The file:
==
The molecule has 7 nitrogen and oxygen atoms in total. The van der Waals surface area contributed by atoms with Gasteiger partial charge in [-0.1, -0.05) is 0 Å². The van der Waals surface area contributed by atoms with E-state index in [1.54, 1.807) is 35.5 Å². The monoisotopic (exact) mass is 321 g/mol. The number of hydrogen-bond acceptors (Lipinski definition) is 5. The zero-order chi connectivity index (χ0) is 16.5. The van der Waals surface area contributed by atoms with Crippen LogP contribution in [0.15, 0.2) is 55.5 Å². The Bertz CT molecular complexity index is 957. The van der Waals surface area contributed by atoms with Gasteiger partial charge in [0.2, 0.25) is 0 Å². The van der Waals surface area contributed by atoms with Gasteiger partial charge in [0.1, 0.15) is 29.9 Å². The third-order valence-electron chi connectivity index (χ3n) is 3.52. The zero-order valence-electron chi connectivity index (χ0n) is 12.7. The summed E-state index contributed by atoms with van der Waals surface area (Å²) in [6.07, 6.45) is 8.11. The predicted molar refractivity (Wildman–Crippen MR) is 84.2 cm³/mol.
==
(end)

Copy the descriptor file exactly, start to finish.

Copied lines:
The molecule has 7 nitrogen and oxygen atoms in total. The van der Waals surface area contributed by atoms with Gasteiger partial charge in [-0.1, -0.05) is 0 Å². The van der Waals surface area contributed by atoms with E-state index in [1.54, 1.807) is 35.5 Å². The monoisotopic (exact) mass is 321 g/mol. The number of hydrogen-bond acceptors (Lipinski definition) is 5. The zero-order chi connectivity index (χ0) is 16.5. The van der Waals surface area contributed by atoms with Crippen LogP contribution in [0.15, 0.2) is 55.5 Å². The Bertz CT molecular complexity index is 957. The van der Waals surface area contributed by atoms with Gasteiger partial charge in [0.2, 0.25) is 0 Å². The van der Waals surface area contributed by atoms with Gasteiger partial charge in [0.1, 0.15) is 29.9 Å². The third-order valence-electron chi connectivity index (χ3n) is 3.52. The zero-order valence-electron chi connectivity index (χ0n) is 12.7. The summed E-state index contributed by atoms with van der Waals surface area (Å²) in [6.07, 6.45) is 8.11. The predicted molar refractivity (Wildman–Crippen MR) is 84.2 cm³/mol.